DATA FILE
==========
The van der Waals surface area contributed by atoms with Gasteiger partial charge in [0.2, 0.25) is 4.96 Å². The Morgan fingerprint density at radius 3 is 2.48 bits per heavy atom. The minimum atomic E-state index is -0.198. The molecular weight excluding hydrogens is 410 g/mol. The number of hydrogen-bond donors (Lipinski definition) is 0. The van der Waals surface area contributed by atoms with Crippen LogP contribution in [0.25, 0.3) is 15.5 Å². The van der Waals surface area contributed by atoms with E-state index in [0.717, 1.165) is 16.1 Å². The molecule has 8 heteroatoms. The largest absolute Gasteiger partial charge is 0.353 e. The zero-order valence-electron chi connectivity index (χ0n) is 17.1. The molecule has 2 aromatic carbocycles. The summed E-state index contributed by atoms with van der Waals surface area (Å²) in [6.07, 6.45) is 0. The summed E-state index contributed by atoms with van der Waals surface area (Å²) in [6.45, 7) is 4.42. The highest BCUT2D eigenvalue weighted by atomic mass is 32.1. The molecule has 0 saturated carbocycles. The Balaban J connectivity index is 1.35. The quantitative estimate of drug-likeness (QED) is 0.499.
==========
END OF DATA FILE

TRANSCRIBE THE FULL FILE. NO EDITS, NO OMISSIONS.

The van der Waals surface area contributed by atoms with Gasteiger partial charge in [0.2, 0.25) is 4.96 Å². The Morgan fingerprint density at radius 3 is 2.48 bits per heavy atom. The minimum atomic E-state index is -0.198. The molecular weight excluding hydrogens is 410 g/mol. The number of hydrogen-bond donors (Lipinski definition) is 0. The van der Waals surface area contributed by atoms with Crippen LogP contribution in [0.25, 0.3) is 15.5 Å². The van der Waals surface area contributed by atoms with E-state index in [0.717, 1.165) is 16.1 Å². The molecule has 8 heteroatoms. The largest absolute Gasteiger partial charge is 0.353 e. The zero-order valence-electron chi connectivity index (χ0n) is 17.1. The molecule has 2 aromatic carbocycles. The summed E-state index contributed by atoms with van der Waals surface area (Å²) in [6.07, 6.45) is 0. The summed E-state index contributed by atoms with van der Waals surface area (Å²) in [6.45, 7) is 4.42. The highest BCUT2D eigenvalue weighted by atomic mass is 32.1. The molecule has 0 saturated carbocycles. The Balaban J connectivity index is 1.35. The quantitative estimate of drug-likeness (QED) is 0.499.